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Unexplained Recovery / Webcomics

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Unexplained Recoveries in webcomics.


  • 8-Bit Theater:
    • Fighter uses this to explain how he survived being stabbed in the head by Black Mage.
      Black Mage: Your brain was pierced with a sharp stabbing implement. I was going to add to it today so it wouldn't look like an accident.
      Fighter: Oh yeah, that was yesterday. This is today. I slept, it's cool.
      Black Mage: And?!
      Fighter: And now I'm better.
    • This is, of course, because in most Final Fantasy games, characters are revived after a stay at an inn or the use of a tent. Not, however, in the first game, off of which the strip is based.
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  • Ansem Retort:
    • Darth Maul had "gotten better" from his death in The Phantom Menace by the time he shows up in the comic. All he says about it is Obi-Wan got in a Hollywood cheap shot.
    • Note that Riku getting better at the end of Season Six is NOT an example despite it looking to be. He says he's got an explanation.
  • Happens in The Cartoon Chronicles of Conroy Cat, "The Brat Came Back".
  • Casey and Andy featured "Two Mad Scientist Roommates Who Occasionally Die." Through a run of exactly 666 strips, this was lampshaded continuously, directly questioned by other characters numerous times (including Satan), and explained not once.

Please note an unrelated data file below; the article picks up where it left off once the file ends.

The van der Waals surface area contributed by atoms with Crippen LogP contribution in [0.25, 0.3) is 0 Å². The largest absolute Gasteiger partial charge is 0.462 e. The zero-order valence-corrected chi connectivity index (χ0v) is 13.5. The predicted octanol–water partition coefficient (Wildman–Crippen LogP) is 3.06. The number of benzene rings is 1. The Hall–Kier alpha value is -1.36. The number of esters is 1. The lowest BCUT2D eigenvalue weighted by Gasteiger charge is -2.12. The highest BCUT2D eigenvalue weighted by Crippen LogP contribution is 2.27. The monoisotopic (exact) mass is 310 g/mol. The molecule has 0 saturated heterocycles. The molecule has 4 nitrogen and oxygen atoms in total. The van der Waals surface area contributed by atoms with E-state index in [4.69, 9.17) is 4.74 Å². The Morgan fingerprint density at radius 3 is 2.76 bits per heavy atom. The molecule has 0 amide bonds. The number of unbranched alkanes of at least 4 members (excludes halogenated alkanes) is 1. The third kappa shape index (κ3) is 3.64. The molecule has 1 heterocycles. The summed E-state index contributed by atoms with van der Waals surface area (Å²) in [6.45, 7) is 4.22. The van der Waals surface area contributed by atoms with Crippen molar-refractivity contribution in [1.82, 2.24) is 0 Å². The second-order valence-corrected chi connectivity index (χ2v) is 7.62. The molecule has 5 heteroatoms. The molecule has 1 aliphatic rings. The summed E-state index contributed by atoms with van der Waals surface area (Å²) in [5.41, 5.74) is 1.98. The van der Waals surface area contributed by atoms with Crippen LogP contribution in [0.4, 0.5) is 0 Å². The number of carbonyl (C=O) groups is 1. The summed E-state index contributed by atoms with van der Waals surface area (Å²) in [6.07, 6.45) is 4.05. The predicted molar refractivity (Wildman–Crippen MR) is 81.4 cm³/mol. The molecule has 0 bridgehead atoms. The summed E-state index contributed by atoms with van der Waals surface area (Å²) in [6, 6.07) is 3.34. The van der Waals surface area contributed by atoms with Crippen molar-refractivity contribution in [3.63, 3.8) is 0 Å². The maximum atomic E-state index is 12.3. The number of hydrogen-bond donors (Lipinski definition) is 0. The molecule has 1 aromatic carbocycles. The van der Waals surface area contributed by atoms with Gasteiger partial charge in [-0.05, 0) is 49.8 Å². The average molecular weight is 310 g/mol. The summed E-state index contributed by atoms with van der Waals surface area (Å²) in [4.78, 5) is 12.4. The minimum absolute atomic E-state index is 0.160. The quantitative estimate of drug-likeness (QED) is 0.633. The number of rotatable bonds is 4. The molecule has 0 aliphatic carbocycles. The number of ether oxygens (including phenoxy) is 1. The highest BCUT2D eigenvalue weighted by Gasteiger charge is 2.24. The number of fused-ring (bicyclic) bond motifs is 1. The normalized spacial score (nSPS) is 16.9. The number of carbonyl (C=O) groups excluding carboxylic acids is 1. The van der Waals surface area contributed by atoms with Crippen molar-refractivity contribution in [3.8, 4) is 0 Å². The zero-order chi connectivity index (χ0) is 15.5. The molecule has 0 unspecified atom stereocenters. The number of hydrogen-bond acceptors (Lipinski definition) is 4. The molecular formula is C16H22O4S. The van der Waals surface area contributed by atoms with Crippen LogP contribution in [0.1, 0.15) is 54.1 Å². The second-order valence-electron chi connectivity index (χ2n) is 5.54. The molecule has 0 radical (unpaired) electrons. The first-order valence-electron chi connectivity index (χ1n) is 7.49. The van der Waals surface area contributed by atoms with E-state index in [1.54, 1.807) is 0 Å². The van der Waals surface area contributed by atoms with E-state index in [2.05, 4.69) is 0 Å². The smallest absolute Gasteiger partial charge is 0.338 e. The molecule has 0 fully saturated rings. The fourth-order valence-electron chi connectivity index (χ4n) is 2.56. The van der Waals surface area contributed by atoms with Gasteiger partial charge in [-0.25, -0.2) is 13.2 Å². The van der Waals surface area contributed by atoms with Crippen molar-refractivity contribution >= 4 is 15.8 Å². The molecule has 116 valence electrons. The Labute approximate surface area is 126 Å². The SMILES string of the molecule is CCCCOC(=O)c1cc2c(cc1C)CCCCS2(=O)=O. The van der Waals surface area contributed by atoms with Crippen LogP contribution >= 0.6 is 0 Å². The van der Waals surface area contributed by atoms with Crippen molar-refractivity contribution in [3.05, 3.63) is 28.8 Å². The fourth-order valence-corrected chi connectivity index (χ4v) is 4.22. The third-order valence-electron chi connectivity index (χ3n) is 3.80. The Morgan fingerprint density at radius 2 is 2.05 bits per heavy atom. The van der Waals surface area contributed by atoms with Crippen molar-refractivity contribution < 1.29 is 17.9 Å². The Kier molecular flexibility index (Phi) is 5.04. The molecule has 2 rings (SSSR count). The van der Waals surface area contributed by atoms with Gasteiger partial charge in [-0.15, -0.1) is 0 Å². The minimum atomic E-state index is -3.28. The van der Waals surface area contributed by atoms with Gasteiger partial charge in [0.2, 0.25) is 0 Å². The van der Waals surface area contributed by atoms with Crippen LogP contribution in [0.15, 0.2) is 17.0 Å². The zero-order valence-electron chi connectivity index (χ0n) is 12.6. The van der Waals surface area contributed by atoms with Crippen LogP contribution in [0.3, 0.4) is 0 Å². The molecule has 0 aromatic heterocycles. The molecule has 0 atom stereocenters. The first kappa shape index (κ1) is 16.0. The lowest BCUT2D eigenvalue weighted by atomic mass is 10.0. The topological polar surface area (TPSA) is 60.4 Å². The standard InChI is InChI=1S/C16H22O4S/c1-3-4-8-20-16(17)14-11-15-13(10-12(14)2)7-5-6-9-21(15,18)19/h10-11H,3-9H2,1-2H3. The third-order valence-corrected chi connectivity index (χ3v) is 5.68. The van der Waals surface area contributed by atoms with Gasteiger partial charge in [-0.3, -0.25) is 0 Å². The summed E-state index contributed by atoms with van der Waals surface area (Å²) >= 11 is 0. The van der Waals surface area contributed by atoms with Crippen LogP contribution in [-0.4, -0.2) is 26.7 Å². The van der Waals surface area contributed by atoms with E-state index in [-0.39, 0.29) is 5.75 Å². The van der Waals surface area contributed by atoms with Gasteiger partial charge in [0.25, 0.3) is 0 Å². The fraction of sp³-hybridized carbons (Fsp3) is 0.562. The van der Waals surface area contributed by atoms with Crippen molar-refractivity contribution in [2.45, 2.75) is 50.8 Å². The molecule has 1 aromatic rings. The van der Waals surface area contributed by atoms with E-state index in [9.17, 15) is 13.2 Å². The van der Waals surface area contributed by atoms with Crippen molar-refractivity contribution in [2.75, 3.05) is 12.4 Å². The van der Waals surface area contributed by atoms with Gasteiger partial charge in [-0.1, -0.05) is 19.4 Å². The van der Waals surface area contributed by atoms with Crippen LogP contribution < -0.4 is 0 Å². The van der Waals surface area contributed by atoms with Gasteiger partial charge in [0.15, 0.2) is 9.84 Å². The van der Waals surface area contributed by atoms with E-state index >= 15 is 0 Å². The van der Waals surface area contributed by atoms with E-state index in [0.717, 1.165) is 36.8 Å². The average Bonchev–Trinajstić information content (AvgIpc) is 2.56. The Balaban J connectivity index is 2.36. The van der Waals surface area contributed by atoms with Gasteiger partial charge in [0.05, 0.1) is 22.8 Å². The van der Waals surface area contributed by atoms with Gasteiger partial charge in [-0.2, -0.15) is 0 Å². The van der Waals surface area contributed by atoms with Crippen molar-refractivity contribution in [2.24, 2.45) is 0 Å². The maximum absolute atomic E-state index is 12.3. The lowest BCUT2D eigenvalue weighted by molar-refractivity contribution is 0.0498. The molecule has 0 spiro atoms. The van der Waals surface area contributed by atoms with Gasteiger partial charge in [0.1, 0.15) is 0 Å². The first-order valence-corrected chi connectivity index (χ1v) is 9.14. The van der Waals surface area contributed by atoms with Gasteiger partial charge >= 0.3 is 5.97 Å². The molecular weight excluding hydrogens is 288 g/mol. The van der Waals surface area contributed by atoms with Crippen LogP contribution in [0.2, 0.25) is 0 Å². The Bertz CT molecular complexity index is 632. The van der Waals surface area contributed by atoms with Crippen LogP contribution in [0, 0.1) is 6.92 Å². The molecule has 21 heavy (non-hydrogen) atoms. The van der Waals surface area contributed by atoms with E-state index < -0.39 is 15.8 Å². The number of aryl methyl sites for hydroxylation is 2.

• In Ctrl+Alt+Del Ethan jumped off a second or third-story fire escape in his underwear because according to video game logic if he's lighter he'll be less injured. He lands on concrete and winds up with about two inches of bone sticking out of his arm. He goes to the hospital and is sent home the same day (in real life he'd probably have to stay for at least one night's observation) with "Paaaaaaaiiiiiiiiin killers!" and a cast. The next comic he's featured in there's no evidence he was ever injured despite having a break that would've taken months to heal (then again...) and would've at least left a nasty scar.
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  • In Dead of Summer, Ed returns at the end to save everyone, having last been seen in Book 1, drowning.
  • In FreakAngels: "I don't want to say 'I got better' because it's a rotten cliche, but..."
  • Girl Genius:
    • Othar Tryggvassen (Gentleman Adventurer!). So far, he has been tossed out of an airship on three separate occasions, as well as dropped into a bottomless pit, and comes back each time with no real explanation. Made of Iron doesn't even start to cover the bugger's inability to just die.
    • Othar's repeated survival of freefall is explained in his canon Twitter Adventures: He has rocket boots. Of course, this is only revealed when he tries to use the boots to survive a fall and his suitcase blasts away to safety because he's not wearing them... He survives anyway, somehow (involving honey).
    • Othar has become so infamous for this that in a later comic, Gil actually takes advantage of it by making Othar accompany Tarvek when the latter has to escape an airship.
      Gill: Don't worry, Othar here is the master of escape! He's always falling out of airships and stuff, so if you're with him, I know you'll get away! Oh, and let me know how he does it!
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    • During the same sequence, he emerges unscathed from having a seven-foot-tall super-soldier land on him feet-first thanks to "Special trousers. Very heroic."